The crisis in Ukraine took centre stage as the Parliamentary Assembly of the Organisation for Security and Co-operation in Europe (OSCE) began its annual session in Helsinki on Sunday, despite the absence of a full delegation from Russia.
“Ukraine will be the hot issue throughout the week,” Ilkka Kanerva, the president of the OSCE Parliamentary Assembly, estimated late on Sunday.
The session in Finlandia Hall began a few minutes behind schedule, while the only delegate from Russia, Nikolay Kovalev, arrived at the venue over an hour late. Kovalev is only expected to attend the session on Sunday after Russia's decision last week to send him to Helsinki contrary to its earlier statements.
Finland, in turn, announced on Wednesday its decision to deny entry to six Russian delegates on grounds of the travel bans introduced by the European Union. The annual session commemorates the 40th anniversary of the OSCE and the so-called Spirit of Helsinki.
Kanerva voiced his regrets about the situation.
He also revealed that he has sat down with Kovalev in private. “I explained why Finland decided to stick to the travel bans enforced by the EU,” he said.
In addition, Kanerva revealed on Sunday that he has received a mandate from the Parliamentary Assembly to propose that the European Union re-consider some of its sanctions against Russia. “I'll turn to the European Commission and propose that the EU no longer prevent the participation of people affected by the travel bans in meetings such as this. I hope that the EU would re-consider the sanctions,” he stated.
“The situation is abnormal in light of the fundamental idea of the OSCE. Russia would have particularly much to say about Ukraine and an opportunity to present its own views,” Oscar Mina, the head of the delegation from San Marino, lamented while walking into the conference room.
Doris Barnett, the vice president of the Parliamentary Assembly, said that an extraordinary meeting on the situation in Ukraine will be organised sometime during the one-week session. “A second party would also be needed for the talks, but now they'll be regrettably one-sided,” he acknowledged.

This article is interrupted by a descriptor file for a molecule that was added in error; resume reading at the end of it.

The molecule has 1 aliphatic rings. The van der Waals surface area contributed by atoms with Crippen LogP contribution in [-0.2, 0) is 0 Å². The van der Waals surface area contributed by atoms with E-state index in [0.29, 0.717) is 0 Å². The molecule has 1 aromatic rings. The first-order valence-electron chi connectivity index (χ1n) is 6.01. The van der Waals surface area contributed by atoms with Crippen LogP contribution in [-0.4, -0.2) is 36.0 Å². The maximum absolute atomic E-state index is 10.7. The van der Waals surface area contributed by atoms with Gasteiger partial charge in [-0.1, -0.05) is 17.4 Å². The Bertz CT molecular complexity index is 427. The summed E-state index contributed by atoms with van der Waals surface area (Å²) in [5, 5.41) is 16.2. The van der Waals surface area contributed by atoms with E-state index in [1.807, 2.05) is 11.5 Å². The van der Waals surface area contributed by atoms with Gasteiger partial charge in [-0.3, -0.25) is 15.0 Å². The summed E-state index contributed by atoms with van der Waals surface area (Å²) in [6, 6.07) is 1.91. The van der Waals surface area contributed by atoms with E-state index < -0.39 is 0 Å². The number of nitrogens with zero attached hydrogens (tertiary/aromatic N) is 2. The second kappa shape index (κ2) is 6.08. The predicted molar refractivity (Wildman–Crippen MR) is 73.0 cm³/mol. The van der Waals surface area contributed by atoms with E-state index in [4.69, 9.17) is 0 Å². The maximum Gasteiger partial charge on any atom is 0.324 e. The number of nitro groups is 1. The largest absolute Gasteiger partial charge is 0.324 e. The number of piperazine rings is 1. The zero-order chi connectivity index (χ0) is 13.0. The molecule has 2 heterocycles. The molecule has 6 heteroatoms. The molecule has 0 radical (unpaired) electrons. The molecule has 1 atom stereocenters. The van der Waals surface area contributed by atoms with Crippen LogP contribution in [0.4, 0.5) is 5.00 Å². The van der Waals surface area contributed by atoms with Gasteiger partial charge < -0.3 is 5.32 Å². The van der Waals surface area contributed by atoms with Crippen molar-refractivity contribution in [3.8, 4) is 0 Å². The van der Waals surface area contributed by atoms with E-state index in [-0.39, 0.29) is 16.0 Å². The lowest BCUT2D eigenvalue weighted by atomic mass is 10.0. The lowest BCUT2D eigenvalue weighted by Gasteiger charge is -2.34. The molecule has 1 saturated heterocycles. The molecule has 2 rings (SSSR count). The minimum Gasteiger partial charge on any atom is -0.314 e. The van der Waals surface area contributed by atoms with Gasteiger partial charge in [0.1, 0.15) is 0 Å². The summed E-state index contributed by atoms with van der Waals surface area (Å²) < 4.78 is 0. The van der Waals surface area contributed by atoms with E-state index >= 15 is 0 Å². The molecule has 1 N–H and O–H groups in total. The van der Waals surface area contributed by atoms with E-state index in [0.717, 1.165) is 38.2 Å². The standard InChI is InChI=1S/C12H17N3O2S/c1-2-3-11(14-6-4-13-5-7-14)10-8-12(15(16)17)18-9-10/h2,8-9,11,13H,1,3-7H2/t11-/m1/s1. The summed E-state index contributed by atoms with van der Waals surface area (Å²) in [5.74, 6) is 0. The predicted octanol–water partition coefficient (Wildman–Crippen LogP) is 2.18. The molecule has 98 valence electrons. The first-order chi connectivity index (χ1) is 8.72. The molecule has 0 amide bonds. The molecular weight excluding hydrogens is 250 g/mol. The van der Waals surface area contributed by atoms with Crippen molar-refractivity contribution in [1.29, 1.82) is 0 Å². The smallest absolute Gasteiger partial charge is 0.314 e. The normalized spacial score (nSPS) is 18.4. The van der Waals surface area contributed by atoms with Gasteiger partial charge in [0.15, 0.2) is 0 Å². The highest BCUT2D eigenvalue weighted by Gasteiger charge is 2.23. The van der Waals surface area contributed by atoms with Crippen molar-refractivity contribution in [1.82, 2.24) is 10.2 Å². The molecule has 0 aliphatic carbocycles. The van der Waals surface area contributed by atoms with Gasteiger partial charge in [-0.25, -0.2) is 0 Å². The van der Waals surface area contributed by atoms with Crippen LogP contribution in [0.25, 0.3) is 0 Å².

Kanerva assured that the issue will not be ignored.
Mina deemed it unlikely that formal negotiations on the issue will be held. “I think the issue will be discussed around the water-cooler and in other contexts,” he said, declining to comment on whether or not Finland should have allowed delegates affected by the travel bans to enter the country.
Barnett, in turn, estimated that the decision was that of Finland alone. “Finland has the right to decide independently whether or not to invite people affected by the EU's travel bans. The OSCE, however, approaches the issue from a broader perspective and would be willing to relax the sanctions in an attempt to establish a dialogue. The OSCE without Russia makes no sense,” he phrased.
Elsewhere, Roberto Montella of Italy was elected the Secretary General of the OSCE Parliamentary Assembly on Sunday. Montella was a good choice for the position, according to Kanerva. “Montella has worked for six international organisations. His experience is wide-ranging,” he said.
Montella has, for example, previously served as director for the OSCE in Vienna.
This year marks the 40th anniversary of the Helsinki Final Act, the final declaration of the predecessor of the OSCE signed by 35 nations in Helsinki on 1 August in 1975. Nearly 300 Members of Parliament from over 50 countries will take part in the annual session between 5 and 9 July.
Tuomas Muraja – HS
Aleksi Teivainen – HT
© HELSINGIN SANOMAT
Photo: Laura Mendelin / HS